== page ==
America's drug war "grants huge subsidies to our enemies"
Jacob Sullum ask the cogent questions and poses the important issues in his essay, "America's Taliban-Support Program" on Reason online Magazine.
The title alone gets to the heart of the issue of Afghanistan's record opium crop. Last year foreign policy expert Barnett R. Rubin told the U.S. Senate Foreign Relations Committee (PDF): "The international drug control regime, which criminalizes narcotics, does not reduce drug use, but it does produce huge profits for criminals and the armed groups and corrupt officials who protect them. Our drug policy grants huge subsidies to our enemies."
The Taliban and al Qaeda are not even remotely the only stateless terrorist groups or armies that depend on the drug war created $ 500 billion black market economy. In 2003 as congress prepared to tighten money transfer laws against terrorists, an act that drove more such groups into the dependency on the drug trade as an alternative funding source, the Senate Judiciary Committee heard this testimony:
"Of the 36 groups designated by the State Department as foreign terrorist organizations, 14 (or 39 percent) are connected to drug activities, testified Steven W. Casteel, assistant administrator for intelligence of the Drug Enforcement Administration.
He said they range from Middle Eastern terrorist groups such as Hezbollah and Hamas to the Revolutionary Armed Forces of Columbia, the Shining Path in Peru and the Abu Sayyaf Group in the Philippines."
21 May 2003, The Daily Herald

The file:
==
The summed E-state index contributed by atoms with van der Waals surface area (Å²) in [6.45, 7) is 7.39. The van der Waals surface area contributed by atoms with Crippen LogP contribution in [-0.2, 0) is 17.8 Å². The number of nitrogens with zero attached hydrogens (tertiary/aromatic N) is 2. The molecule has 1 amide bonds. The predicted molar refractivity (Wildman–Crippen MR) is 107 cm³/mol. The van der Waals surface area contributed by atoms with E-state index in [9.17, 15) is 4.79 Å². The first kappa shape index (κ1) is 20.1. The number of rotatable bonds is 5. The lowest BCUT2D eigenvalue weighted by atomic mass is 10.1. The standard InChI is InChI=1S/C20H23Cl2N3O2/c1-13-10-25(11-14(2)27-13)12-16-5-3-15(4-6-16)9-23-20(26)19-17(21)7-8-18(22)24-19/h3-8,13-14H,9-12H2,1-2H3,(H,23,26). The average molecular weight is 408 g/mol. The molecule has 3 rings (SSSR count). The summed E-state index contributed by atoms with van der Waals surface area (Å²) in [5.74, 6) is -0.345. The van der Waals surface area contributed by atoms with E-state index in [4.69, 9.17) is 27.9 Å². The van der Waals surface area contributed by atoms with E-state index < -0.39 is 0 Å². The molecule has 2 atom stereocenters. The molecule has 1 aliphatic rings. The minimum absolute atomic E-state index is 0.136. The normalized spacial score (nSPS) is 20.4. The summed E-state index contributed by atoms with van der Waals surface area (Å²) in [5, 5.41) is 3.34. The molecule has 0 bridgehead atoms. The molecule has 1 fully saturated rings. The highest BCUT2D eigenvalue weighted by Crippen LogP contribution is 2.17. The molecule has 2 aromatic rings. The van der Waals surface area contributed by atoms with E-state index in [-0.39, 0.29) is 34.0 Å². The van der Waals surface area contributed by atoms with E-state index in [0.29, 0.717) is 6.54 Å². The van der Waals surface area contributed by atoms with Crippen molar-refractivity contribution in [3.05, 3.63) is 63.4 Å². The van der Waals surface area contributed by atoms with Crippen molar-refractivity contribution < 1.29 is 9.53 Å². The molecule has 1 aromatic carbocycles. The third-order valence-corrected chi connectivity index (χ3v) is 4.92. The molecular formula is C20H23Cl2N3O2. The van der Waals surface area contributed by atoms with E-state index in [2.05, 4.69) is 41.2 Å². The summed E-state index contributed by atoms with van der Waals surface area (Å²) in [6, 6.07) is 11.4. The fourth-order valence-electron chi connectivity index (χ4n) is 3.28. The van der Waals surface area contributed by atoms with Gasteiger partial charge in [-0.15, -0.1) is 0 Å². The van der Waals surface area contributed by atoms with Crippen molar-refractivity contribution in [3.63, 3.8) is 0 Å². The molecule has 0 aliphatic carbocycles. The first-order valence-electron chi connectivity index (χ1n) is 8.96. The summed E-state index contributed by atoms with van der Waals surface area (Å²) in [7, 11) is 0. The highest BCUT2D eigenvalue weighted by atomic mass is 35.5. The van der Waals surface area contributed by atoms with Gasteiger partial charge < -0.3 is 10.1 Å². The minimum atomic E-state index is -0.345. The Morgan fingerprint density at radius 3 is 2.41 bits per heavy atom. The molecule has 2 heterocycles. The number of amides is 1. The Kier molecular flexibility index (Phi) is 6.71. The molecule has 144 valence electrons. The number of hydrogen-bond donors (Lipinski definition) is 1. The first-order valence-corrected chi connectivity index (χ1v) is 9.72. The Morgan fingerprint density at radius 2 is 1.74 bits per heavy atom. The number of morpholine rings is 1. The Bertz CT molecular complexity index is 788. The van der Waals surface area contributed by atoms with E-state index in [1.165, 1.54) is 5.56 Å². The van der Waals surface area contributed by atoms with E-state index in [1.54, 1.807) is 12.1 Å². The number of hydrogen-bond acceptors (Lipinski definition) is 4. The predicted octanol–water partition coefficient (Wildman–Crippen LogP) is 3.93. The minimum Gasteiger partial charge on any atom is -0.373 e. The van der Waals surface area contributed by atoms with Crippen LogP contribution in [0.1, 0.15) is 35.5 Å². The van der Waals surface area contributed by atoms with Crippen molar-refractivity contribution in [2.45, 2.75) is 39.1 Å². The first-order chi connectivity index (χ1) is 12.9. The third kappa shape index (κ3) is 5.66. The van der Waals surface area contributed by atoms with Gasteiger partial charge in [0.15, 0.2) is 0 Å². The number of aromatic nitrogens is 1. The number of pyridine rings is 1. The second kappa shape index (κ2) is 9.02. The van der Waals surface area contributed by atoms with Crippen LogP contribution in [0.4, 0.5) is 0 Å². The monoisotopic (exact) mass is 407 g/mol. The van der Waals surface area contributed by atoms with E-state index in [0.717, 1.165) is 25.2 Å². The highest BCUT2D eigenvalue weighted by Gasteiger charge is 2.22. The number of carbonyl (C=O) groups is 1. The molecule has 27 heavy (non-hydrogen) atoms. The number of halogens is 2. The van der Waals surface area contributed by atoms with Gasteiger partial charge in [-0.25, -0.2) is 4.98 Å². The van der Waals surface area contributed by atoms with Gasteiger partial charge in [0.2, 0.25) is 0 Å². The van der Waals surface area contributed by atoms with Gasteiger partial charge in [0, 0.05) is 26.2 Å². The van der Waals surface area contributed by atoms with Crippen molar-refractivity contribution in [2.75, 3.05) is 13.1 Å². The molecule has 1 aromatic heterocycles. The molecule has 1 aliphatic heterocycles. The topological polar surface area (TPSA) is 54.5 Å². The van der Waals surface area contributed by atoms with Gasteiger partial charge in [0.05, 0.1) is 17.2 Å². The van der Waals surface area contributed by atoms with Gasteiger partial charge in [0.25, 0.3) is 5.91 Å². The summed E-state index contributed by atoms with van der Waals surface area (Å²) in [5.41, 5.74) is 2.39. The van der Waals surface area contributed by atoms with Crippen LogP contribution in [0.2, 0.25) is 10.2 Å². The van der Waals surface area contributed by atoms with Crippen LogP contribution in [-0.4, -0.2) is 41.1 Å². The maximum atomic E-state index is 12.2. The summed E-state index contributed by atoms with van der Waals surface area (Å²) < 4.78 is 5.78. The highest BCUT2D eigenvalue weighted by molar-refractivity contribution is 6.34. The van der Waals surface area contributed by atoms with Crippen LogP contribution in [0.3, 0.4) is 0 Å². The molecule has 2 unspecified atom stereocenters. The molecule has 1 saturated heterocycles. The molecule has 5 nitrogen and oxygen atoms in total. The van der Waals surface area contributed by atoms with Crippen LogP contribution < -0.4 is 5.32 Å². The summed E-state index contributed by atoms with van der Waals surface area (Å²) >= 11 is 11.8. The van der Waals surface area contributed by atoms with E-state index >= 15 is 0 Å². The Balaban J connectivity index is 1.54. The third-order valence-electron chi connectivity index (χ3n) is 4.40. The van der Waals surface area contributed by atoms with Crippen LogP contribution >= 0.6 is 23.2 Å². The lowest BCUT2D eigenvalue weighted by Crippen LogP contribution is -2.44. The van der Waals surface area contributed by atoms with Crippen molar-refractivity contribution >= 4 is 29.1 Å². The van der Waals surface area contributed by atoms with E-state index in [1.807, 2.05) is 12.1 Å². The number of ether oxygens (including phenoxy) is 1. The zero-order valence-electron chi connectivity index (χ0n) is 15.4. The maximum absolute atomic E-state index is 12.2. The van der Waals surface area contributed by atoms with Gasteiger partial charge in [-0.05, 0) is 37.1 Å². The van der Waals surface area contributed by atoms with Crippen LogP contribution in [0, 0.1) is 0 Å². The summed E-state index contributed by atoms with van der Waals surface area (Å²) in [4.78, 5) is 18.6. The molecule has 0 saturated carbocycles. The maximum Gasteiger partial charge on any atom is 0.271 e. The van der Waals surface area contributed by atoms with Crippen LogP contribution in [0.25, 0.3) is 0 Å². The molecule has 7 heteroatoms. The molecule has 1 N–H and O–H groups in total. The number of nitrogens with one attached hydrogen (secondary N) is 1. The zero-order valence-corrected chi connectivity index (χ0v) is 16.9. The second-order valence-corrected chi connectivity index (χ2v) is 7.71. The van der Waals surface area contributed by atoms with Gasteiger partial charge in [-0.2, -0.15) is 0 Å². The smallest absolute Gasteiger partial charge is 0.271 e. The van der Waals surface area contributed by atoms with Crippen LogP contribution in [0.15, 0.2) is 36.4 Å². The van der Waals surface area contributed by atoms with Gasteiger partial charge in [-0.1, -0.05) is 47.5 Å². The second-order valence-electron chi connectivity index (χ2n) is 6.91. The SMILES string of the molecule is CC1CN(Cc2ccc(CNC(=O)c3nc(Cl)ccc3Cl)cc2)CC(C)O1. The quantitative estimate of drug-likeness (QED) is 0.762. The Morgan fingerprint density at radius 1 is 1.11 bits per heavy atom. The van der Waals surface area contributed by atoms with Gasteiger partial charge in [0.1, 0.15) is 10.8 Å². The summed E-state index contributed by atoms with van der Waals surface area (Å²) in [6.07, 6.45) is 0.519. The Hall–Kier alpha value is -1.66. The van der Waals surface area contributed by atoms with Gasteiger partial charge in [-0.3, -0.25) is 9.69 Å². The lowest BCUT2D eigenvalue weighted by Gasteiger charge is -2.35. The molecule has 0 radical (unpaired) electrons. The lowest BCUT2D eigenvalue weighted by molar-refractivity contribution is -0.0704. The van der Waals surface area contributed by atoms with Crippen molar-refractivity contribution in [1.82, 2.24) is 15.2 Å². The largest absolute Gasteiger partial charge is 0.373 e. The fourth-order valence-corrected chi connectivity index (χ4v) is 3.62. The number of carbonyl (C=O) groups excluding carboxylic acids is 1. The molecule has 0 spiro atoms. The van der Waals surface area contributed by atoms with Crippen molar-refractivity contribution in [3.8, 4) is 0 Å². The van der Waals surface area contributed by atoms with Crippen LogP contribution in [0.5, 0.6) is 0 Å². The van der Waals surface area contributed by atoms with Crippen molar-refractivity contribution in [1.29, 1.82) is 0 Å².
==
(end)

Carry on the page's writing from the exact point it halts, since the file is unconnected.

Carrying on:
"U.S. users consume 15 tons of heroin a year."
According to a recent report
from the U.N. Office on Drugs and Crime, 19,047 hectares of poppies
were eradicated in Afghanistan this year, 24 percent more than in 2006.
Meanwhile, the number of opium-free provinces more than doubled, from
six to 13.
Those victories were somewhat overshadowed by the news
that the total amount of land devoted to opium poppies in Afghanistan
rose from 165,000 to 193,000 hectares, an increase of 17 percent. Due
to "favorable weather conditions," estimated opium production rose even
more, hitting an all-time high of 8,200 metric tons, 34 percent more
than the previous record, set last year.
The U.N. says this year's opium output, (in Afghanistan) which represents 93 percent of
the illicit world supply, "exceeds global demand by a large margin,"
indicating a stockpile of thousands of tons. Despite their concerns
that opium profits are helping to fund terrorism, U.S. and U.N. drug
warriors seem intent on raising the value of that stockpile by
THE LOST WAR
We've Spent 36 Years and Billions of Dollars Fighting It, but the
Drug Trade Keeps Growing
Poppies were the first thing that British army Capt. Leo Docherty
noticed when he arrived in Afghanistan's turbulent Helmand province
in April 2006. "They were growing right outside the gate of our
Forward Operating Base," he told me. Within two weeks of his
deployment to the remote town of Sangin, he realized that "poppy is
the economic mainstay and everyone is involved right up to the higher
echelons of the local government."
Poppy, of course, is the plant from which opium -- and heroin -- are derived.
Docherty was quick to realize that the military push into northern
Helmand province was going to run into serious trouble. The rumor was
"that we were there to eradicate the poppy," he said. "The Taliban
aren't stupid and so they said, 'These guys are here to destroy your
livelihood, so let's take up arms against them.' And it's been a
downward spiral since then."
And now heroin is cheaper than water in Afghanistan. One wonders how they make such huge profits.